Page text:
The court further determined that no consideration was given to the plaintiff’s ability to perform her job as a provisioning specialist. The court cited several cases for the proposition that in performing an own occupation evaluation of disability, the ability to perform the full range of duties required by the occupation at issue must be considered.  Javery v. Lucent Technologies Inc. Long-Term Disability Plan for Management or LBA Employees, 741 F.3d 686, 702 (6th Cir. 2014) (collecting cases). See also Hunter v. Life Insurance Co. of North America, No. 10-1244, 437 F. App’x 372, at *377 n.3 (6th Cir., June 29, 2011) (“However, mere mention of Hunter’s job description, without analysis, is insufficient to demonstrate that these physicians actually considered Hunter’s ability to perform the physical demands of her prior occupation.”); Elliott v. Metropolitan Life Insurance Co., 473 F.3d 613, 619 (6th Cir. 2006) (“There is no indication that MetLife reasoned from Elliott’s condition to her ability to perform her occupation. … Instead, the denial letter is a mere recitation of medical terminology employed by various physicians in their diagnoses of Elliott’s condition, without any reasoning as to why those diagnoses would permit her to function in the workplace.”).

Next, the court was critical of the defendant’s disregard of the potential impact of side-effects of the plaintiff’s medication on her ability to work.

The court found, “A failure to consider ‘the number and nature of the medications’ a plaintiff is taking may be one factor in determining whether or not a disability determination is arbitrary and capricious.” (Citing Smith v. Continental Casualty Co., 450 F.3d 253, 265 (6th Cir. 2006)). See also Edwards v. Life Insurance Co. of North America, No. 3:07-CV-247, 2009 WL 693139, at *16 (E.D. Tenn., March 13, 2009) (“[T]he failure to address the other side effects of plaintiff Edwards’ medications on his ability to function weighs in favor of finding an arbitrary and capricious decision to the extent defendant LINA relied on Ms. Valentine’s review.”).)

Based on the court’s findings on these issues, the court overturned the denial of Groth’s claim and remanded the case to the plan administrator even though there had been earlier proceedings which also resulted in a remand.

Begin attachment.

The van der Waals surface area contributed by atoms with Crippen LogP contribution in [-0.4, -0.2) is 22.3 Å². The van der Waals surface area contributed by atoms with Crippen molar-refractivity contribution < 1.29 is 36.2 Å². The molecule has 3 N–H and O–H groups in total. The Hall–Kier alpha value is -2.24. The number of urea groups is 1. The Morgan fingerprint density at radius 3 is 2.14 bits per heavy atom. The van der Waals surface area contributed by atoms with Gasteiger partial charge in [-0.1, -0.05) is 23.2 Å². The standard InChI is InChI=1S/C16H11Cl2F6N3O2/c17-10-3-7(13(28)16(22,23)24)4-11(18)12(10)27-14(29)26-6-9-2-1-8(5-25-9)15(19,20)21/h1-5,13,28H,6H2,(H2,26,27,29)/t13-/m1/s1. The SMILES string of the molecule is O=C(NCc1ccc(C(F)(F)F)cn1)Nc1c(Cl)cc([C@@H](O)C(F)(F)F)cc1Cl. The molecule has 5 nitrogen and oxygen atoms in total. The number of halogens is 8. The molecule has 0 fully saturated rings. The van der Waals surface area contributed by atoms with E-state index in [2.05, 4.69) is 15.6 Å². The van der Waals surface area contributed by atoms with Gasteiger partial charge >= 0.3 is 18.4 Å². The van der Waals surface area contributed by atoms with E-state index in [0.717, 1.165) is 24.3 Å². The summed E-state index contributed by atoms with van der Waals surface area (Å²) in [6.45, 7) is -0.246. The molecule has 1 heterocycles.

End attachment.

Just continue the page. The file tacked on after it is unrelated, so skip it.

It seems unusual that the court would give the plan administrator another opportunity after it failed to conduct a proper claim evaluation initially and again after the first found of litigation.

Nonetheless, this opinion contains a nice summary of the law on several recurring issues that come up with frequency in disability benefit claims: file reviews of the medical evidence, cherry-picking, assessing ability to perform a particular occupation and the effect of medications on the ability to work.

This article was initially published in the Chicago Daily Law Bulletin.

Related Articles

Air Ambulance Ruling Severely Undermines No Surprises Act

Air Ambulance Ruling Severely Undermines No Surprises Act

Acting in response to consumer complaints about surprise medical bills, Congress enacted a law known as the No Surprises Act,[1] which went into effect on Jan. 1, 2022.[2] The law’s intent was to prevent surprise billing by requiring nonnetwork health providers to provide patients with an advanced explanation of benefits containing a good faith estimate of anticipated charges. […]

Understanding Government and Church Plan Exceptions to ERISA

Understanding Government and Church Plan Exceptions to ERISA

The Employee Retirement Income Security Act (ERISA) is a landmark piece of legislation enacted in 1974 to safeguard the interests of employees who participate in retirement and health benefit plans offered by their employers. ERISA sets standards for these plans, ensuring transparency, fiduciary responsibility, and fairness in their administration. […]